Insulating water supply pipes in the exposed areas of your home is highly important for a variety of reasons. As an example, in cold-winter climates, water supply pipes that are exposed to exterior walls or unheated spaces are prone to rupture, burst, and possibly flood your home. Insulating water pipes is a key element to any efforts to reduce the risk of such things happening in your home.
Some of the positives from insulating water pipes include saving money on energy costs by preventing the hot water pipes from losing their heat. As an example insulating the hot water pipes leading out of from your water heater, can help reduce heat loss and lower the costs of heating the water. Also by insulating cold water pipes this can prevent the pipes from sweating due to condensation, which in turn can reduce humidity levels in the house during the summer months.You
Where You Should Insulate Your Water Pipes
Which water pipes you insulate will depend on why you are doing it. If the goal is to prevent frozen pipes, then the critical pipes to protect are those that run through unheated spaces. These are located in exterior walls, unheated garages, the floor cavities above unheated crawl spaces, unheated attics, etc. Generally speaking, it's not necessary to insulate pipes that run through interior walls or in basements that are heated. When preventing freezing is the goal, insulate both the hot- and cold-water pipes. Hot water pipes can also freeze unless water is actively running through them.
If your end goal is to lower your overall water-heating costs, then it is wise to insulate all your hot water pipes wherever you have access to them. This again will help prevent heat from radiating away from the hot water pipes and also may allow you to lower the temperature setting on your water heater, which is a bonus.
If the goal of pipe insulation is to stop the pipes from sweating and increasing humidity, then it is your cold water pipes that will need insulation. When exposed cold pipes are in contact with warm, humid air, condensation inevitably can form on the pipes. This condensation may actually drip and cause puddles to form on the floor, or it can contribute to overall high humidity level and cause all manner of problems especially in basements. Insulating the cold water pipes can prevent condensation from forming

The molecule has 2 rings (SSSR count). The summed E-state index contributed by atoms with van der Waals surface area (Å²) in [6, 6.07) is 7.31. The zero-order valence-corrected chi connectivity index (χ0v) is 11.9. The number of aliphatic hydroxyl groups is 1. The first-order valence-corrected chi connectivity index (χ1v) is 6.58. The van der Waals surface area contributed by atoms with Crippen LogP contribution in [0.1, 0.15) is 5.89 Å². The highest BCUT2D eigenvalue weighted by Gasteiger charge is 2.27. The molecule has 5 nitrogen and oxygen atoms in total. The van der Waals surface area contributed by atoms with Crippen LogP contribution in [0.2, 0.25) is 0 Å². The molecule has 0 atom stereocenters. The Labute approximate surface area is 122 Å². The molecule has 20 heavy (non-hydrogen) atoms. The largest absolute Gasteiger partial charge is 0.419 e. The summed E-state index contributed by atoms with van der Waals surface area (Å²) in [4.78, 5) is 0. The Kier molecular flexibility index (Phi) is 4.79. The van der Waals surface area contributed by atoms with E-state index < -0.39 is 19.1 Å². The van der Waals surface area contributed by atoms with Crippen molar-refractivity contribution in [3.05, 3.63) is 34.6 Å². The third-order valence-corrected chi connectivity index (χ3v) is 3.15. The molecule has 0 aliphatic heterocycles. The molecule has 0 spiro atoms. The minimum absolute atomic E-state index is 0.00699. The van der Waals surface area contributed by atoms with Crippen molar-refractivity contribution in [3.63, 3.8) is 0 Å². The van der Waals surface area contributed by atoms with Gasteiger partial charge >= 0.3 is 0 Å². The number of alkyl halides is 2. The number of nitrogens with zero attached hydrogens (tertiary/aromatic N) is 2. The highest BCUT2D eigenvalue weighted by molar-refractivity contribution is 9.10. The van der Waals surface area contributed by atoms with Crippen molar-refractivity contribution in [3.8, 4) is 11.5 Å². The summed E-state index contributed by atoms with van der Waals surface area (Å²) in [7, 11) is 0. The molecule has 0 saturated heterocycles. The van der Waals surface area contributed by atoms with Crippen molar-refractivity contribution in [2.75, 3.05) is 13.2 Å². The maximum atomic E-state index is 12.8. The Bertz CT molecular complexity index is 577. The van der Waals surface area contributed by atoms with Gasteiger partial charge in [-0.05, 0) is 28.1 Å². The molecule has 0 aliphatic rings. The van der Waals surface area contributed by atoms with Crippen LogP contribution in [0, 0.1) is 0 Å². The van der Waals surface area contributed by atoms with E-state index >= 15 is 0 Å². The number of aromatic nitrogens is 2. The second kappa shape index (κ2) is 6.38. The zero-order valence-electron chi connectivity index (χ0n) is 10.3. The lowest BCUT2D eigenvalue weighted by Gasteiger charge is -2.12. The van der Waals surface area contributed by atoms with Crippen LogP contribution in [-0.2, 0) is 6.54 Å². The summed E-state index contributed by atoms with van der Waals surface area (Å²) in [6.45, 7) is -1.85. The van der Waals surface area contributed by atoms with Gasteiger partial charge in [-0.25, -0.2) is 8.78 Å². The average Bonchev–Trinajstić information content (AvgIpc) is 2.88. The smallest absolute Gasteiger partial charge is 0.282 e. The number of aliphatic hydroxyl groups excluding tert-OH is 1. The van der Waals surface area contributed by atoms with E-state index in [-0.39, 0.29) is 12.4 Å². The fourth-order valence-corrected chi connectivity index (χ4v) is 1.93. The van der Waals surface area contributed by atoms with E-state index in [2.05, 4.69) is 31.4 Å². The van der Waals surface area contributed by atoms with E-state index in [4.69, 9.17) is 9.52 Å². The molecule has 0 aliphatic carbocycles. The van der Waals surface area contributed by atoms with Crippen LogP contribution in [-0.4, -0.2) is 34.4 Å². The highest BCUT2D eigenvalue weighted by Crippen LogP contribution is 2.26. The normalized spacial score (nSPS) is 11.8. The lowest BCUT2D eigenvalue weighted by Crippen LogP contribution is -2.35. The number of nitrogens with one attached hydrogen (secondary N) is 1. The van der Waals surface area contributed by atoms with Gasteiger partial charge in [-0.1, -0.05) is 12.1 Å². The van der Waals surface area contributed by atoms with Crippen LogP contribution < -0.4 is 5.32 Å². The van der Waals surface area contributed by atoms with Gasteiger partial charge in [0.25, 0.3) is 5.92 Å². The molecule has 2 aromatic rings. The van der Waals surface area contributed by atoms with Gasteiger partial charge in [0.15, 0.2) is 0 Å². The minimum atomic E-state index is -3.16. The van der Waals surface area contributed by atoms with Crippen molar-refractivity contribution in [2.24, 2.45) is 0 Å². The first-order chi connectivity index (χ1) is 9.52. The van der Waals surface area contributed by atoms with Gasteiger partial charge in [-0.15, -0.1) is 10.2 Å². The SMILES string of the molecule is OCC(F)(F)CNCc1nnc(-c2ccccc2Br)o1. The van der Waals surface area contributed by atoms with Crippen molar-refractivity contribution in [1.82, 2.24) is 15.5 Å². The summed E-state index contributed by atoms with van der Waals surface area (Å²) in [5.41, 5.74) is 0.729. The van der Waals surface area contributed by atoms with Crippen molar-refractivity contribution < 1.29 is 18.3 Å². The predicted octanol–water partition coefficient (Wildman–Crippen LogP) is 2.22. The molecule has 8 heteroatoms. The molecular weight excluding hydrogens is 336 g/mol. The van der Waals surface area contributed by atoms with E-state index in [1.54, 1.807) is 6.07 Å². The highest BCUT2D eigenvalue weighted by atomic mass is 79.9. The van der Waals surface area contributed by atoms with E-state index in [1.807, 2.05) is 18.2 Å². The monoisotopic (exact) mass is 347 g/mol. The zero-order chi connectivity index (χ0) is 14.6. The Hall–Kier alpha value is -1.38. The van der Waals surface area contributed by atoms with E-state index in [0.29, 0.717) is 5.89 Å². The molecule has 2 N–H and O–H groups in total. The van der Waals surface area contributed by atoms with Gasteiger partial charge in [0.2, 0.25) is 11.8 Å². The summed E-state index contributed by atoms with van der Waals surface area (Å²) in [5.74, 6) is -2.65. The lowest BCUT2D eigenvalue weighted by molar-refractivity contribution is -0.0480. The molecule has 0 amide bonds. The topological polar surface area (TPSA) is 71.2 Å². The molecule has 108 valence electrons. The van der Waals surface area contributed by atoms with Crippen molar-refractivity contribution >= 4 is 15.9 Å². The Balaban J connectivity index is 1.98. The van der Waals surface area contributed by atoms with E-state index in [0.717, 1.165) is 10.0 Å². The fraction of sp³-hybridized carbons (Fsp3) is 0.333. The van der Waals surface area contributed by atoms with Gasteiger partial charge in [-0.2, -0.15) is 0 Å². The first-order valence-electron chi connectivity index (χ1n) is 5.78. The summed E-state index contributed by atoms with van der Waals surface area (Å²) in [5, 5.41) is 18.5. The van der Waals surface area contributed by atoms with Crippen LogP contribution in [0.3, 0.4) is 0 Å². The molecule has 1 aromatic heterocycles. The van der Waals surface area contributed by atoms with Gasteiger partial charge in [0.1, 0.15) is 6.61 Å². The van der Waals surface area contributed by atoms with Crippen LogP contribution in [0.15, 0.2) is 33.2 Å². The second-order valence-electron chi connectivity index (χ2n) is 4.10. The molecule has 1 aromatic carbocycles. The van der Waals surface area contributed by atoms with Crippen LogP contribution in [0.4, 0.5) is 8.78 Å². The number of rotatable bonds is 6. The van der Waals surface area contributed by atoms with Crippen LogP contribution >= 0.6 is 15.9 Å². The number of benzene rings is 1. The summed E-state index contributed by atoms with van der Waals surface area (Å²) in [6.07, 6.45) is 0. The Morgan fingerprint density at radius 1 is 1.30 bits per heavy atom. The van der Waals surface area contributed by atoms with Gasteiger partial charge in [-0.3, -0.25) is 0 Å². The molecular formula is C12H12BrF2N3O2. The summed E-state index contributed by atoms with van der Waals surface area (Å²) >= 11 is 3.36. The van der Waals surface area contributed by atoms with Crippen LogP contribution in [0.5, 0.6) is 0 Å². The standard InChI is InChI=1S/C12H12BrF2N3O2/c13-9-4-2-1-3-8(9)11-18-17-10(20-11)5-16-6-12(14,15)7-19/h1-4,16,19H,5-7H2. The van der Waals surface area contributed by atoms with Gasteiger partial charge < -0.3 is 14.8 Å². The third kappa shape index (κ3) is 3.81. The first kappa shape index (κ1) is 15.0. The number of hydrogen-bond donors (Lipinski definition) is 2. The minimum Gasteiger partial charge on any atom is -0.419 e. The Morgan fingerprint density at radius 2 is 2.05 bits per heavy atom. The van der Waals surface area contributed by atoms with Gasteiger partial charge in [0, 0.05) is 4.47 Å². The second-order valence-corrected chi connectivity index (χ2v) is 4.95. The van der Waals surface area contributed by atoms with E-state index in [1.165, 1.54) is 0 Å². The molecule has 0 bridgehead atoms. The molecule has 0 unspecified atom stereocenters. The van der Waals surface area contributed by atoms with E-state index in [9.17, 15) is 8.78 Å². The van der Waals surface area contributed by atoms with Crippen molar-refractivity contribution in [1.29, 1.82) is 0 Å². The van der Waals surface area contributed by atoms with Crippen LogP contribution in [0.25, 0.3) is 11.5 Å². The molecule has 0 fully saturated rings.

There are several ways that you can use to insulate water pipes:
- Insulating them with strips of pipe wrap
- Using foam pipe sleeves
- Adding wall insulation
- Using faucet covers on outdoor taps
- Installing frost-proof outdoor taps
- Insulating gaps where pipes go through the wall
Equipment / Tools You Will Need
- Utility knife
- Insulating pipe wrap
- Duct tape
- Foam pipe covers
- Outdoor tap covers
So we take a look at the two main insulation types for water pipes
Start the Insulation Strip
Tape the end of the insulation strip to the pipe
Wrap the Pipe
Wrap the insulation around the pipe in spiral loops, overlapping each loop by at least 1/2 inch. Completely cover the pipe, taking care not to leave any areas exposed.
Tape the end of the insulating strip into place. If you need to, continue with another length of pipe wrap insulation until you have covered the full, length of the pipe.
Foam Pipe Sleeves
Positioning the Sleeve
Position the sleeves lengthwise along the pipe and pry open the slit in the sleeve. Slide the sleeve over the pipe and the slits will close up around the pipe.
Seal the Seam
Seal the seam, using either the self-adhesive strip integrated into the sleeve or duct tape apply along the length of the slit. If needed continue tom the next sleeve by pushing it up against the end of the previous sleeve. If pipe is turning a corner, you can simply cut the sleeves to fit around the corner.
Finish the Installation
At the end of runs, cut the foam tube to length, using a utility knife. When the installation is completed, also tape the butt seams where two sleeves meet.
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Keywording How To Insulate Hot Water Pipes